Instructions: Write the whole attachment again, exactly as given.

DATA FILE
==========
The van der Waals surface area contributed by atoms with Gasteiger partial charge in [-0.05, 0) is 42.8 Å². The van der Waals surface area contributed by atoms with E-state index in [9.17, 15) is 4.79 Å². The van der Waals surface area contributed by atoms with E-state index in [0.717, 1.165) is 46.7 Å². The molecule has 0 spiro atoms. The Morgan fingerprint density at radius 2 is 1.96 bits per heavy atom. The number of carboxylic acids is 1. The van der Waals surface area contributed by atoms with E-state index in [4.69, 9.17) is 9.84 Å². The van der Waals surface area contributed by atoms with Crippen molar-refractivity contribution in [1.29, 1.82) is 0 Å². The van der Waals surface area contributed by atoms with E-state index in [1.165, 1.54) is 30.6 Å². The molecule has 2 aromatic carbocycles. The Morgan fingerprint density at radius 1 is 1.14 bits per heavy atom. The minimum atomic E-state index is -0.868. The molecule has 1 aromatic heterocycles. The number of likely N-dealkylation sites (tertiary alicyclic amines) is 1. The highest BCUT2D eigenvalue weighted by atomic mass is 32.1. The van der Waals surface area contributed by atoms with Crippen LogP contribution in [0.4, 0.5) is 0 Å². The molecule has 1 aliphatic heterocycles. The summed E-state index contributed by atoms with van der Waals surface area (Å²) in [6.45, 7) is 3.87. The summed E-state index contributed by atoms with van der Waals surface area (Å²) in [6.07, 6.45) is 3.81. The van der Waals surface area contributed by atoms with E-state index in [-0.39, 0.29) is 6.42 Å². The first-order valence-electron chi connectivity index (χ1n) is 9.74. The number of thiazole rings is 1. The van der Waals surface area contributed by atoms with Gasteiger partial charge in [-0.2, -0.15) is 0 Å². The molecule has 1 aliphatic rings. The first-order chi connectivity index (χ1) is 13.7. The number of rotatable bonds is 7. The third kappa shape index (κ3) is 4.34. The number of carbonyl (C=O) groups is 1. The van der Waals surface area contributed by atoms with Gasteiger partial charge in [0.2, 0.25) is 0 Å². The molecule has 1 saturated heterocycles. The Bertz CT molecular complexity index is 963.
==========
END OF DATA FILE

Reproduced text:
The van der Waals surface area contributed by atoms with Gasteiger partial charge in [-0.05, 0) is 42.8 Å². The van der Waals surface area contributed by atoms with E-state index in [9.17, 15) is 4.79 Å². The van der Waals surface area contributed by atoms with E-state index in [0.717, 1.165) is 46.7 Å². The molecule has 0 spiro atoms. The Morgan fingerprint density at radius 2 is 1.96 bits per heavy atom. The number of carboxylic acids is 1. The van der Waals surface area contributed by atoms with E-state index in [4.69, 9.17) is 9.84 Å². The van der Waals surface area contributed by atoms with Crippen molar-refractivity contribution in [1.29, 1.82) is 0 Å². The van der Waals surface area contributed by atoms with E-state index in [1.165, 1.54) is 30.6 Å². The molecule has 2 aromatic carbocycles. The Morgan fingerprint density at radius 1 is 1.14 bits per heavy atom. The minimum atomic E-state index is -0.868. The molecule has 1 aromatic heterocycles. The number of likely N-dealkylation sites (tertiary alicyclic amines) is 1. The highest BCUT2D eigenvalue weighted by atomic mass is 32.1. The van der Waals surface area contributed by atoms with Crippen LogP contribution in [0.4, 0.5) is 0 Å². The molecule has 1 aliphatic heterocycles. The summed E-state index contributed by atoms with van der Waals surface area (Å²) in [6.45, 7) is 3.87. The summed E-state index contributed by atoms with van der Waals surface area (Å²) in [6.07, 6.45) is 3.81. The van der Waals surface area contributed by atoms with E-state index in [-0.39, 0.29) is 6.42 Å². The first-order valence-electron chi connectivity index (χ1n) is 9.74. The number of thiazole rings is 1. The van der Waals surface area contributed by atoms with Gasteiger partial charge in [-0.2, -0.15) is 0 Å². The molecule has 1 aliphatic rings. The first-order chi connectivity index (χ1) is 13.7. The number of rotatable bonds is 7. The third kappa shape index (κ3) is 4.34. The number of carbonyl (C=O) groups is 1. The van der Waals surface area contributed by atoms with Gasteiger partial charge in [0.2, 0.25) is 0 Å². The molecule has 1 saturated heterocycles. The Bertz CT molecular complexity index is 963.